I left London on the Friday of last week, and headed for Dublin.
In theory, I may be having a “long distance relationship,” but in reality, Paul and I see each other most weekends. This seems…mindblowing…to some. But since I live in a weird, alternate reality, where crossing the Atlantic Ocean is somehow more palatable and achievable than going below 14th Street, this makes perfect sense.
So I landed in Dublin, and Paul met me at the airport, and drove me back to his house before he headed back to the office.
He worked late, and I went for a run at low tide.
Ireland is…weird. Weird in a sort-of magical way. The thing of it is…I had never once considered it. All of this caught me by surprise. I wasn’t sitting around in my adult life thinking, Oh, Dublin would be nice. In fact, I had, over the past 15 years, had three trips planned to Ireland, all of which had strangely been cancelled prior to taking place. It was as if Ireland and I were somehow star-crossed; never to happen.
So I ran a few miles, then ran back to Paul’s house to shower and wait for him to finish work. He came in late; cranky. We had traded angst over the weeks prior. When we had gone apple picking the week before in Connecticut, I had erupted into a spectacular supernova of grief and fury on the drive home. He had tried to be helpful, thinking I wanted him to understand what I was talking about, but it had just made the whole thing worse.
It has been a Very Weird Year. I know some of my friends have had it worse than I have, but I’ve taken a beating — I’ve had my ego monstrously crushed in a very public way. I had said to one of my friends back in London in April, as the blue twilight lit the Opera House at Covent Garden, If everything goes right, I won’t get any credit, and if everything goes wrong, I will bear all the blame.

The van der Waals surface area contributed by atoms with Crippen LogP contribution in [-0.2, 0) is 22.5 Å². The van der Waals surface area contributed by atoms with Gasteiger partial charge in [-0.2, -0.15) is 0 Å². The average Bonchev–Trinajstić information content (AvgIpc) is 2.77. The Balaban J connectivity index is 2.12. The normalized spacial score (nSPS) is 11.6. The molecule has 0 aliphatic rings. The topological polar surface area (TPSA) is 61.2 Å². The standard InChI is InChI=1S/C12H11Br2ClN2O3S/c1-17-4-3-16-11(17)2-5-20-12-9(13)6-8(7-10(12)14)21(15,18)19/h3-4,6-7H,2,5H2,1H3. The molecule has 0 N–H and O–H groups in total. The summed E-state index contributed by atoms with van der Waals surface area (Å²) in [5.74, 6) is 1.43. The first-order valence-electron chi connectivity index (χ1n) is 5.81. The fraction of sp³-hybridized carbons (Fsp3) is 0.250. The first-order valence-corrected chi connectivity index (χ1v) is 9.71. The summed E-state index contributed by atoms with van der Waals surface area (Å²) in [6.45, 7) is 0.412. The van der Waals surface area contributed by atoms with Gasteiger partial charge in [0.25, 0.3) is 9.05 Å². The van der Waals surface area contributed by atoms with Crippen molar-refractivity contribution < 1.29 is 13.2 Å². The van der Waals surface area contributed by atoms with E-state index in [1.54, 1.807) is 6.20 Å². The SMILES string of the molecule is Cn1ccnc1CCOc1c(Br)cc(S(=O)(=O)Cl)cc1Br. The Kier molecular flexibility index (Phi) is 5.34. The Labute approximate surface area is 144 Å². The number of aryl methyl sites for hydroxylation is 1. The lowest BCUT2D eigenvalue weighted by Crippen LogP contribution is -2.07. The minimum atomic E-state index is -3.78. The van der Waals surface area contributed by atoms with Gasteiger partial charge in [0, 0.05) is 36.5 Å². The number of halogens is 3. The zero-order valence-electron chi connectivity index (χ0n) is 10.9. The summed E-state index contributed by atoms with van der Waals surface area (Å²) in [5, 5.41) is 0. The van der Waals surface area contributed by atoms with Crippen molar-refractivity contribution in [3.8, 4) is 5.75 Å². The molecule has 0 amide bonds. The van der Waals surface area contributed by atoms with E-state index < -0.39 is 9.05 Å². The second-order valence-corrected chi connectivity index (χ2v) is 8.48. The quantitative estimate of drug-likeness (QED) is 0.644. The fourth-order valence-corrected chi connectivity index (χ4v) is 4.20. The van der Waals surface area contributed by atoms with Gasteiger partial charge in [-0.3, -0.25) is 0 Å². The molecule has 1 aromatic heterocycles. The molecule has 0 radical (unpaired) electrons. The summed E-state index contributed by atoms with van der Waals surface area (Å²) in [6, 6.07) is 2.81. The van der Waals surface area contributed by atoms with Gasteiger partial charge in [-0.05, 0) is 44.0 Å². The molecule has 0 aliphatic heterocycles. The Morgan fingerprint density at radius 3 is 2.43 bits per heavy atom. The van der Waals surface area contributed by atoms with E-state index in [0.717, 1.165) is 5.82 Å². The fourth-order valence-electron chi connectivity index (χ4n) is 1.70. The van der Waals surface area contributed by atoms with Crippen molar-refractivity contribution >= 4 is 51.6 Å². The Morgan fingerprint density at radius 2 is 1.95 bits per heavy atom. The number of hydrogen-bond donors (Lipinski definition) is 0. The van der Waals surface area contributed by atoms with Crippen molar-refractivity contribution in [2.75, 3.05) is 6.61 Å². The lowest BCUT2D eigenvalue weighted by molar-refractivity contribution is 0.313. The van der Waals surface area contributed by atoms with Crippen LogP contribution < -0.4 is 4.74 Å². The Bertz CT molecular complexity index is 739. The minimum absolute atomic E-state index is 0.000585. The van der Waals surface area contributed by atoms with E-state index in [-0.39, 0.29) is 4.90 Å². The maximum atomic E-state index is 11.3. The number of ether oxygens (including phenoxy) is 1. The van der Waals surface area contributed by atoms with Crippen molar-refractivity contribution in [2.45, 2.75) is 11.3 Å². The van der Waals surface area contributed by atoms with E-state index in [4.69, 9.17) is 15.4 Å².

And I have been exactly right about that.
But by Litchfield, I was exhausted. And as to me and Paul, by Litchfield, we had come to lock horns over the thing that comes between runners and non-runners — which is to say The Distance.
By The Distance I do not mean The Atlantic Ocean. I simply mean, the miles-on-foot as prescribed by my training plan. Paul had never dated a Distance Runner; he simply didn’t understand that I wasn’t avoiding him when I set out for many miles on a weekend morning — I was just investing in an insurance policy that would prevent me from looking like a complete jackass as my 29 year old, 1st Time Marathoner brother wiped the streets of New York with me on November 3rd.
And so I had had my tantrum last weekend, and he had come home from work in A Mood, and had made plans for us to drive to Kilkenny which he loved, and where I was to get up at the crack of dawn and run 20 miles.
We arrived at Mount Juliet under cover of darkest dark, and snuggled in for the night. Paul begged me not to set eleventy billion alarms, which, if you know me, you know that this was asking a lot. I am a deep sleeper; struggle to wake with one alarm. But after a short sleep, he woke me up at 6, and I was off by 630 in the pitch black for a 20 mile run.
Admittedly, I had to run/walk the first two miles because I kept nearly getting hit by the delivery trucks coming onto the estate. But as the sun rose behind the clouds, the morning run got much more interesting.
And so I ran.
Paul had arranged for me to have a massage mid-morning, so I finished the run just in time, and raced off for a massage. Then we drove back into Dublin, for a birthday party and dinner with Paul’s siblings and their spouses, who are wonderful.
In truth, my life has begun to feel completely normal, despite having felt sharply abnormal for the last few years. Well. My life is busy, and frantic, and a long stream of hotels and airports and meetings and conference calls and race numbers and…all of the things that it has always been, but somehow, for the first time in a very long time, I don’t feel like such a stranger anymore.